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France: Trends in Fat Wasting

December 23, 2010

Potent combination therapy for HIV infection, commonly called ART (antiretroviral therapy) or HAART (highly active antiretroviral therapy), has saved and extended the lives of countless HIV-positive people. However, like all therapies, ART can have side effects. Some drugs used in ART, particularly older drugs, are less well tolerated and can cause certain side effects. In this issue of TreatmentUpdate we focus on one of these side effects -- lipoatrophy.

First reported in the late 1990s, the loss of the fatty layer just under the skin (subcutaneous fat) is a process called lipoatrophy. This is deeply disturbing for HIV-positive people and has been linked to the use of the following drugs, which are called thymidine analogues:

  • d4T (stavudine, Zerit)
  • AZT (zidovudine, Retrovir; and in Combivir and Trizivir)

In general, d4T's impact on lipoatrophy can be more severe in the short-term than that of AZT.

By avoiding the use of these drugs, doctors can spare their patients future problems with lipoatrophy. Because the use of d4T is largely shunned in Canada and other high-income countries, new cases of HIV-related facial lipoatrophy are now uncommon.

In place of thymidine analogues, the nucleos(t)ide analogues commonly used today are generally as follows:

  • abacavir + 3TC (coformulated into one pill called Kivexa)
  • tenofovir + FTC (coformulated into one pill called Truvada)

These nukes have not been linked to fat wasting. Still, long-term monitoring of HIV-positive people taking these and other medicines is important in case new complications develop.

Researchers in Paris have been monitoring the health of more than 2,000 HIV-positive people taking anti-HIV drugs. They have found that the loss of subcutaneous fat in the face is still being reported by some doctors and their patients even when thymidine analogues have not been used. However, the researchers did not use objective assessments of lipoatrophy, such as ultrasound or MRI scans. Rather, they relied on visual inspection by doctors and patients. This could have led to inadvertent bias when assessing facial fat.


Study Details

In the Preface study, researchers surveyed 2,131 HIV-positive people and their doctors from 122 clinics in France who had been either taking (patients) or prescribing (doctors) anti-HIV drugs for up to 10 years.

A sub-analysis from 1,065 participants was released based on the following:

  • 490 people who took ART for between one and five years
  • 575 people who took ART for between five and 10 years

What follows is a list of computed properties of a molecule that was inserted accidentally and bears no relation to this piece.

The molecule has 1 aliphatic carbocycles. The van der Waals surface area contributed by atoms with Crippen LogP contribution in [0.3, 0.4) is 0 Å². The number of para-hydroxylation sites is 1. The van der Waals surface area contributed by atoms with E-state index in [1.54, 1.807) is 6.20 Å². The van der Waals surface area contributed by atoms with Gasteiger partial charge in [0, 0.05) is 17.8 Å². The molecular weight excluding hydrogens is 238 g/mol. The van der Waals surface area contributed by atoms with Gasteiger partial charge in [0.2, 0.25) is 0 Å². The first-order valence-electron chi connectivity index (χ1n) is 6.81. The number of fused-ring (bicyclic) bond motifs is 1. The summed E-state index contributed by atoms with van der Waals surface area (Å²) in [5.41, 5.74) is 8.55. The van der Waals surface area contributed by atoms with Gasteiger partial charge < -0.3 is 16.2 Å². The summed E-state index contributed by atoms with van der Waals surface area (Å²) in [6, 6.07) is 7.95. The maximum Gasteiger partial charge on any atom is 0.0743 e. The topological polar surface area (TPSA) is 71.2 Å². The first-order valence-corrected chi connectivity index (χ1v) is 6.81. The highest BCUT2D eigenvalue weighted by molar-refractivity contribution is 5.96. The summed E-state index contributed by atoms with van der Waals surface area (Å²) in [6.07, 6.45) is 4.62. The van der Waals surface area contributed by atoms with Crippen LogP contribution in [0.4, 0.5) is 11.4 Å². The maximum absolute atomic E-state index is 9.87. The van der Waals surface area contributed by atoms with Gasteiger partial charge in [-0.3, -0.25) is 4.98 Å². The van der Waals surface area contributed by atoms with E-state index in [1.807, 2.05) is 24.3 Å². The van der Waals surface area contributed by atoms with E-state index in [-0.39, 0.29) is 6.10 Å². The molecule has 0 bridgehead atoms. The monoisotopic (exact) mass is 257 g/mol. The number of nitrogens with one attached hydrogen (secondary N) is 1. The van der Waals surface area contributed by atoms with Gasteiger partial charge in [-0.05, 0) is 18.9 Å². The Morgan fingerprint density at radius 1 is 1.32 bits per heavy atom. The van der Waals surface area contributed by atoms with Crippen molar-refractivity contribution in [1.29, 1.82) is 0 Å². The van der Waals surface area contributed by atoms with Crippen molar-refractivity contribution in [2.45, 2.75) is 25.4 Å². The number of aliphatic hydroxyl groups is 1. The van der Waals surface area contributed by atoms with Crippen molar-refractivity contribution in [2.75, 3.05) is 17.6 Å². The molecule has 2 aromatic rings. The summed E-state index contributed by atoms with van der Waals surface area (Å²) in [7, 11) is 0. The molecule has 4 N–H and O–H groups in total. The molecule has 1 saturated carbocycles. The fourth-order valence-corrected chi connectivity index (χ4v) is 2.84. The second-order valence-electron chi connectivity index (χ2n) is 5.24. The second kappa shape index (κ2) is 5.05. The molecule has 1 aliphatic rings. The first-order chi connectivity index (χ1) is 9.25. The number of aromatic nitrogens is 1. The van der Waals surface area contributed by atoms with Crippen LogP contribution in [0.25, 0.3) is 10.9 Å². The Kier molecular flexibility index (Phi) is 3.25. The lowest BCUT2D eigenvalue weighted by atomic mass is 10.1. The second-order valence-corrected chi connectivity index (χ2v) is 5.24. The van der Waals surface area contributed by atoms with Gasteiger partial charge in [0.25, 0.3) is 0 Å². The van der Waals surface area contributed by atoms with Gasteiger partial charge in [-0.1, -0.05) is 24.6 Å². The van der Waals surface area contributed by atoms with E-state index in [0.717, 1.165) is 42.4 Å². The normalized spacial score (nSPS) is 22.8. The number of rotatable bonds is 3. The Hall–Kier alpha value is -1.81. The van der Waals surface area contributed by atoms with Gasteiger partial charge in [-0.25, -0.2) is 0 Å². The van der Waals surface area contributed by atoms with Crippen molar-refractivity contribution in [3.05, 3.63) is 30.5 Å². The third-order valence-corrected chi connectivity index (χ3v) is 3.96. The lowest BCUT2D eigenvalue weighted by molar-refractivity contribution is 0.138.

The average profile of participants in the sub-study was as follows:

  • 30% females, 70% males
  • age -- 46 years
  • length of time HIV positive -- 13 years
  • length of time on anti-HIV therapy -- 10 years
  • proportion currently taking AZT -- 20%
  • proportion currently taking d4T -- 1%
  • CD4+ count -- 585 cells
  • proportion with a viral load less than 50 copies -- 87%
  • HCV co-infection -- 17%
  • HBV co-infection -- 8%


Results -- Overall

Lipoatrophy affecting the face occurred in 22% of people who took ART for between one and 10 years. None of these people were exposed to thymidine analogues, so the finding is puzzling.


Results -- Severity of Lipoatrophy

In general, people with the least exposure to ART had the least severe lipoatrophy. People who had 10 or more years of exposure to ART tended to have the most severe lipoatrophy.


Caution Needed

The results of the present study, while interesting, require cautious interpretation for at least the following reasons:

  • Objective assessment missing
    In the past five years, most studies of lipoatrophy conducted in high-income countries have used objective measures of assessment, such as ultrasound or MRI scans. In the present French study, mere visual inspection was used. Relying on visual inspection is fraught with the possibility of misclassifying or misunderstanding changes.
  • Design issues
    The study was cross-sectional, that is, apparently only one assessment of lipoatrophy was done. There was no control or comparison. Therefore, while the researchers may have found suggestions of lipoatrophy, they cannot prove that lipoatrophy did indeed occur. Nor can they firmly link the development of lipoatrophy to exposure to any particular drug, no matter the size of their study.

Still, the finding that about 20% of participants apparently developed lipoatrophy despite never having been exposed to d4T or AZT is intriguing. This needs to be explored in a study of a more robust design to confirm or refute the initial findings of Preface.


Reference

  1. Leclercq P, Goujard C, Allaert F, et al. Presence of lipodystrophy among patients on antiretroviral therapy for up to 10 years: A French observational study. In: Program and abstracts of the 12th International Workshop on Adverse Drug Reactions and Co-morbidities in HIV, 4-6 November 2010, London, UK. Abstract P11.



This article was provided by Canadian AIDS Treatment Information Exchange. It is a part of the publication Treatment Update. Visit CATIE's Web site to find out more about their activities, publications and services.
 

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